A lot of praying, hoping and bargaining can be done in 90 minutes.
Jayne Wilkins and husband Michael Norman have now endured this scenario for each of their two children in the throes of a medical emergency.
One moment Ms Wilkins was chopping chicken fillets for dinner as she chatted with her nine-month-old daughter, Harriet. The next minute her daughter was convulsing in her high chair.
It took 20 minutes for paramedics to reach the family at their home in Blighty, a one-pub town in southern New South Wales, while Ms Wilkins cradled her daughter on the lounge room rug in the recovery position.
The ambulance stopped three times on the 20-minute drive to the nearest hospital, in Deniliquin. The anti-seizure medication should have kicked in, but Harriet was still convulsing when they arrived and would continue for another 20 minutes.
“The whole time for her 90-minute seizure I was just hoping she wouldn’t die, that she wouldn’t stop breathing,” Ms Wilkins said.
The pair were flown that night to Melbourne’s Royal Children’s Hospital, a place better equipped to undertake the tests and treatment needed to quell the seizure.
The couple had been through this with son Franklin almost two years earlier. Their firstborn, the only baby who slept continuously on the maternity ward but whose tiny hands were tinged blue, was admitted to the RCH at three weeks of age.
They had never been to the hospital before that. They didn’t know anyone who had. But Franklin was already in heart failure, and 36 hours later the couple handed their son to strangers for heart surgery.
And while 21-month-old Franklin continues to need regular check-ups at the Parkville hospital for his rare cardiac condition, RCH paediatrician Dr Daryl Efron said he hoped this week-long admission would be a blip on an otherwise healthy childhood for Harriet.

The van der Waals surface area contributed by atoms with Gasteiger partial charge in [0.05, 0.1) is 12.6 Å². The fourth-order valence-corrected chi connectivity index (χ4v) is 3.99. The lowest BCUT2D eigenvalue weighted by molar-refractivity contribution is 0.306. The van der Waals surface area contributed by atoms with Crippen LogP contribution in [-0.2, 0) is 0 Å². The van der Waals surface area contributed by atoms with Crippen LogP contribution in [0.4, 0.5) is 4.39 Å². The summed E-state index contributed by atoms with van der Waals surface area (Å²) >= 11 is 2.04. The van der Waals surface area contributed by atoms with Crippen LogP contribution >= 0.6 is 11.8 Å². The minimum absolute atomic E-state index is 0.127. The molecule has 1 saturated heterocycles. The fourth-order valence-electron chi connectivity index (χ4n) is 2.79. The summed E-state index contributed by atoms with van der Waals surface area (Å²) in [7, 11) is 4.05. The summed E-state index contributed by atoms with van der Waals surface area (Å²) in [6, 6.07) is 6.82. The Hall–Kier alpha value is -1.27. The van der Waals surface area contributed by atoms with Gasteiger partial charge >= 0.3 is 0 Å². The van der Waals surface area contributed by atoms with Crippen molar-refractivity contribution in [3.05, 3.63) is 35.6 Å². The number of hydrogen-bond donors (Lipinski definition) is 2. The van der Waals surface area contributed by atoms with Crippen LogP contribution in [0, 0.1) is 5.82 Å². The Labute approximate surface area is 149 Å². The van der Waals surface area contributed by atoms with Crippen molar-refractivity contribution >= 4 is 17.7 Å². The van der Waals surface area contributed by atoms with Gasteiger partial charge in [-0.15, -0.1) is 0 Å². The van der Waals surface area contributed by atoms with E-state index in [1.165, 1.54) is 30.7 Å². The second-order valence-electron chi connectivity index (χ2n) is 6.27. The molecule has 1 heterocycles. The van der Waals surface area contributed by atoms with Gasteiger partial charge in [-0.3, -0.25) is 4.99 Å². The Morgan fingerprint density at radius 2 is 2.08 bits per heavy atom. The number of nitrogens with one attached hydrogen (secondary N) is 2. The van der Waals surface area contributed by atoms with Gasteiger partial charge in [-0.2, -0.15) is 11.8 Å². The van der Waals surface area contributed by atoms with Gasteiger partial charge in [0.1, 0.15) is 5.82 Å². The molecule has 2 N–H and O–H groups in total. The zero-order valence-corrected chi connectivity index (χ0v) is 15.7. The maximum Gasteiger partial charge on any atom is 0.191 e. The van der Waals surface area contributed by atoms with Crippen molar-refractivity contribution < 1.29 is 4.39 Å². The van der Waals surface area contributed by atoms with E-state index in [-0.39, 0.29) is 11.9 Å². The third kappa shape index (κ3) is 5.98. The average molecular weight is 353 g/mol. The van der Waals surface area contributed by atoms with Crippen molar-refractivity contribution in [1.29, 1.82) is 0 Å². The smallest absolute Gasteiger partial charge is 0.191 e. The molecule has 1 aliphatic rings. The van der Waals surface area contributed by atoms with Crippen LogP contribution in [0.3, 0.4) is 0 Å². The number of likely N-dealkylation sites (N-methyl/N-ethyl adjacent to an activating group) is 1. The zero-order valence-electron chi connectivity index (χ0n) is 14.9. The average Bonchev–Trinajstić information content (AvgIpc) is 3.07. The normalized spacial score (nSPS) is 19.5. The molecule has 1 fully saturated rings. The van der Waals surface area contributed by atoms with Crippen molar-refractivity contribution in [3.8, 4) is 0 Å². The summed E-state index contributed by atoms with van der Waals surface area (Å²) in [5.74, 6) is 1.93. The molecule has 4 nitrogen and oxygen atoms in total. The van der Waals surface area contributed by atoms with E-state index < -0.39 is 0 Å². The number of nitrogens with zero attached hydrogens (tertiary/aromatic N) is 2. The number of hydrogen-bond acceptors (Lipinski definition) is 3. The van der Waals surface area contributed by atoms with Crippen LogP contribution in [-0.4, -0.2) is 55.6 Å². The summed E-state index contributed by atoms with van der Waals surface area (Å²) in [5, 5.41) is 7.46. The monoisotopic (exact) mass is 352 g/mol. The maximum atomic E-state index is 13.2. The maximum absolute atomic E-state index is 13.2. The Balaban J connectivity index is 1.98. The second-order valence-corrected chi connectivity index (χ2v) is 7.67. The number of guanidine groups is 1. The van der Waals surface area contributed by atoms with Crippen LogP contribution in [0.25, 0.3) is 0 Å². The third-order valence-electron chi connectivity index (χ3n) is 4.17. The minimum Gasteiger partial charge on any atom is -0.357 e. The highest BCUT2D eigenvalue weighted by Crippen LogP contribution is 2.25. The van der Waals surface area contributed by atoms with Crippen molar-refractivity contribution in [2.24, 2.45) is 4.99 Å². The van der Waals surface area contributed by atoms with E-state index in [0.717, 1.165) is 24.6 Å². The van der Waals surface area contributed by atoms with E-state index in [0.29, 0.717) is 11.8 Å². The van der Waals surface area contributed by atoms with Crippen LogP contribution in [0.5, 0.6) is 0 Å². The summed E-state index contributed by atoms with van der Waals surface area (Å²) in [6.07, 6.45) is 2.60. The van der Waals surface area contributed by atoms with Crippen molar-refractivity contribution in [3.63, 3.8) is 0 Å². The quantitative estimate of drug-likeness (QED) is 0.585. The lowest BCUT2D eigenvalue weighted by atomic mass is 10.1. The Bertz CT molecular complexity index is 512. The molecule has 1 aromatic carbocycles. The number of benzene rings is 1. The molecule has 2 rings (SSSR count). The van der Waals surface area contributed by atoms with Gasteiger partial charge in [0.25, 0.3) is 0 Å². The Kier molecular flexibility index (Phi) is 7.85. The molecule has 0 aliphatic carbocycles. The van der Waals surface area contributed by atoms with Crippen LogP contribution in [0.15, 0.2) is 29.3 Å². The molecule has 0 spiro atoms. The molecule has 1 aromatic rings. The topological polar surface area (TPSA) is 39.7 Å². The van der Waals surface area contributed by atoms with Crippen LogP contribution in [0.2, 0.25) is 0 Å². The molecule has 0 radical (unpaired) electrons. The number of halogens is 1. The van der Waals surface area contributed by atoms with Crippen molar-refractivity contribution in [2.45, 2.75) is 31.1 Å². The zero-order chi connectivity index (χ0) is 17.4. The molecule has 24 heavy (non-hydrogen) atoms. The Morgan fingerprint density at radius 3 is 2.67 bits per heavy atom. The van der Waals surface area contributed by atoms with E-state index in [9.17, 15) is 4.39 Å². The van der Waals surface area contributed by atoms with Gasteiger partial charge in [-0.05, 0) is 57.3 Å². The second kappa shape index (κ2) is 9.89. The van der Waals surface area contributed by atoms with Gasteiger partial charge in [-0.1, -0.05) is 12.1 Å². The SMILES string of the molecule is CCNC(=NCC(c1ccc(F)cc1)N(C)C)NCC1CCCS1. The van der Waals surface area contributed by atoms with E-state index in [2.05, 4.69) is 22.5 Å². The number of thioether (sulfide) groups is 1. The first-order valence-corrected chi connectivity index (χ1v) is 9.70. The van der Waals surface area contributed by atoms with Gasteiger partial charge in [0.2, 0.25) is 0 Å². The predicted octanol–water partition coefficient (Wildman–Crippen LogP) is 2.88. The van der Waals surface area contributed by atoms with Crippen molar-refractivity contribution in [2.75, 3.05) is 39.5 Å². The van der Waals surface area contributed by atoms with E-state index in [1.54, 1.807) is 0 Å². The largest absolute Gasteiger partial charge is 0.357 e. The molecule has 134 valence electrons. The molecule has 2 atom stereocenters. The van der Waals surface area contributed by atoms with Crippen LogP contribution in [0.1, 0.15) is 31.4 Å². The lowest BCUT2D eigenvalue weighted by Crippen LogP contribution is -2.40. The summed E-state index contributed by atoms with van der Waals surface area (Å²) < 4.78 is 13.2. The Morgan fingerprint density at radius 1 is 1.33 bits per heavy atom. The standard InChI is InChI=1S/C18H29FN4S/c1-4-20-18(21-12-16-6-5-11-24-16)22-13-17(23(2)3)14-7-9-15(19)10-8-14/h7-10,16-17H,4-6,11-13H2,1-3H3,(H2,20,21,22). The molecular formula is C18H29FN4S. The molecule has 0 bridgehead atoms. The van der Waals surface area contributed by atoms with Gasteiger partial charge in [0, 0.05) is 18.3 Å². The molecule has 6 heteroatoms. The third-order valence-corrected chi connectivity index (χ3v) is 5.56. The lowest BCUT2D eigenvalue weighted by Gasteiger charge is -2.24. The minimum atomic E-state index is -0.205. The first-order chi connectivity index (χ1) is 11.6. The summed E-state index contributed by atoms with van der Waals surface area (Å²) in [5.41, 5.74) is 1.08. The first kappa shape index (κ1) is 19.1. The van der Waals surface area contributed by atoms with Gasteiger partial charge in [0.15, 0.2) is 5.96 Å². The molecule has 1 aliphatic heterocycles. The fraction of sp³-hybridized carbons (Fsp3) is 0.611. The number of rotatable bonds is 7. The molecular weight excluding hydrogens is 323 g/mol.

Most children who have a febrile convulsion — a seizure caused by a spike in temperature — will only ever have just one.
“There are many possible things can cause a baby to have a fit and one of the main things we worry about is meningitis,” Dr Efron said.
“It turns out she does have bacterial meningitis. It’s relatively mild and she has recovered really quickly. But even mild cases we treat very seriously.”
After the last doses of antibiotics at the weekend, during which time the family stayed at Ronald McDonald House and were visited by the RCH’s Hospital in the Home nurses, the family are on Sunday night spending their first night at home.
The family led their town of 400 people in a fundraising drive for the RCH last year, when the senior players of the Blighty Football Club bought a signed Richmond jumper that they raffled off. The Riverina town raised $4300 for the interstate hospital.
“I never knew how special it was until I got here,” Ms Wilkins said. “It’s not until you’re here and you have to use it and you depend on it for your children to come home.”
To donate to The Royal Children’s Hospital Good Friday Appeal please click here or phone 9292 1166.
Words Brigid O’Connell (Herald Sun), photos Jay Town.